Asia Pacific

China’s Uighur Persecution: Ethnic Diversity Is a Challenge to Beijing

Uighur Muslims, Xinjiang news, China news, China human rights, China Uighur persecution, Uighur Muslims China, Uighur camps China, Uighur concentration camps, Uighur internment camps, Xinjiang China news

Kashgar People’s Park Square, Xinjiang, China © AlexelA / Shutterstock

March 25, 2019 15:42 EDT

In this edition of The Interview, Fair Observer talks to Dr. Anna Hayes, senior lecturer of political science at James Cook University in North Queensland, Australia.

Uighurs are a Turkic people native to Central and East Asia and one of the 55 ethnic minorities officially recognized by the government of China. Over 11 million Uighurs live in the Xinjiang Uighur Autonomous Region in the northwest of China, making up around 45% of the local population. The majority of Uighurs practice Sunni Islam.

Xinjiang is a historically restive region, and after the 9/11 attacks, Chinese state media started to single out Uighurs as terrorists, separatists and extremists, branding them as China’s number one enemy within. According to the Hong Kong-based group the Uyghur Human Rights Project, Uighurs lead “predominantly secular lives,” which contradicts the Chinese government’s justification of the crackdown against the minority in the name of “de-extremification.”

Beijing’s repressive measures, however, come against the backdrop of reports that Chinese Muslims from Xinjiang have joined the Islamic State in Iraq and Syria. The alleged connections between Uighur Muslims and global jihadist groups, as well as a number of attacks both inside China and against Chinese targets abroad attributed to Uighur militants, has been used to legitimize the violence against the Uighur community. The Chinese authorities have banned beards, forbade religious training for children and denied the families the right to give their children names with religious meaning.

Numerous human rights group have reported that around a million Uighur Muslims are being kept by the Chinese government in internment camps where they are subject to “re-education” programs aimed at forcing them to renounce their religion. The psychological indoctrination programs in these camps include studying communist propaganda and expressing thanks to President Xi Jingping. The authorities have allegedly used waterboarding and other torture techniques against the inmates. The Chinese government denies these allegations.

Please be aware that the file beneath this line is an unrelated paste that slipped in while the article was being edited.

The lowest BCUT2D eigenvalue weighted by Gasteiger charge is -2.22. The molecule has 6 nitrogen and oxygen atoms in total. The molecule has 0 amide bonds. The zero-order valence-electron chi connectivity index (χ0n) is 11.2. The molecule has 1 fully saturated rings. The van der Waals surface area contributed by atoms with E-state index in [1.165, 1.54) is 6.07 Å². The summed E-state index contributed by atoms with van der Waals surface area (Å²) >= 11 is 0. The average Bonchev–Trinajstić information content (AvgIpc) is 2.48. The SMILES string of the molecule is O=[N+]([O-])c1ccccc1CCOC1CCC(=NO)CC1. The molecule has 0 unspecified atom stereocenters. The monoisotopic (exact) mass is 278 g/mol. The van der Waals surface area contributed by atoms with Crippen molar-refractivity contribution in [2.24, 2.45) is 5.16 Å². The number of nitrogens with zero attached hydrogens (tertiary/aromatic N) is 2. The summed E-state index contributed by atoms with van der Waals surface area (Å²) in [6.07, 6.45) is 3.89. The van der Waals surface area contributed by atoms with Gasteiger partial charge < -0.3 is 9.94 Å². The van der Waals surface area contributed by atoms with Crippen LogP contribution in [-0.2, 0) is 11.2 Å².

Earlier in 2019, the mistreatment of Uighurs and other Muslims in the Xinjiang region came up at the UN Human Rights Council’s main annual session in Geneva, despite China having lobbied extensively to avoid accountability and keep the issue under the radar. Kenneth Roth, the executive director of Human Rights Watch, said in a statement that “the magnitude of abuses allegedly occurring in Xinjiang demand uncompromising scrutiny,” noting that investigating the plight of the Uighur Muslims was a test of credibility for the UN.

In this edition of The Interview, Fair Observer talks to Dr. Anna Hayes, a senior lecturer of political science at James Cook University in North Queensland, Australia, about the violations of human rights in China’s Xinjiang region and the international community’s response to the plight of the Uighur Muslims.

Kourosh Ziabari: Could you please give an overview of the living conditions of Uighur Muslims in China’s Xinjiang region. Why are these people being persecuted?

Anna Hayes: Living conditions are highly dependent upon location and resources. For example, in the northern part of Xinjiang there has been significant investment in development across preceding decades, which has increased infrastructure and connectivity allowing people greater access to markets, etc. However, this has largely been because the capital Urumqi is located there, and the north has had a higher concentration of Han Chinese. The model has been one of trickle-down economics.

Southern Xinjiang has been largely overlooked in terms of development for decades. It was really only in the 2000s that investment and development began reaching these southern areas. Kashgar was made a special economic zone in 2010, which is intended to stimulate economic development in the region, and it earmarked Kashgar as the key southern city for China’s Eurasian pivot as part of its Belt and Road Initiative.

This has seen Han migration to Kashgar, and there have been concerns that economic benefits would go to the Hans rather than the Uighurs. Since 2009, there has been a gentrification of the Old City of Kashgar, which has been demolished, officially due to concerns around sanitation and to make the buildings earthquake proof. For Uighurs, the destruction has been viewed as attempts to break up Uighur communities and to destroy Uighur culture. More than 220,000 Uighurs — over 65,000 households — were forced to leave their homes in the city to live in apartment buildings on the outskirts of Kashgar. This has allowed for a gentrification of Old Kashgar, with many Uighurs now out-priced and unable to return to the central districts of the Old City.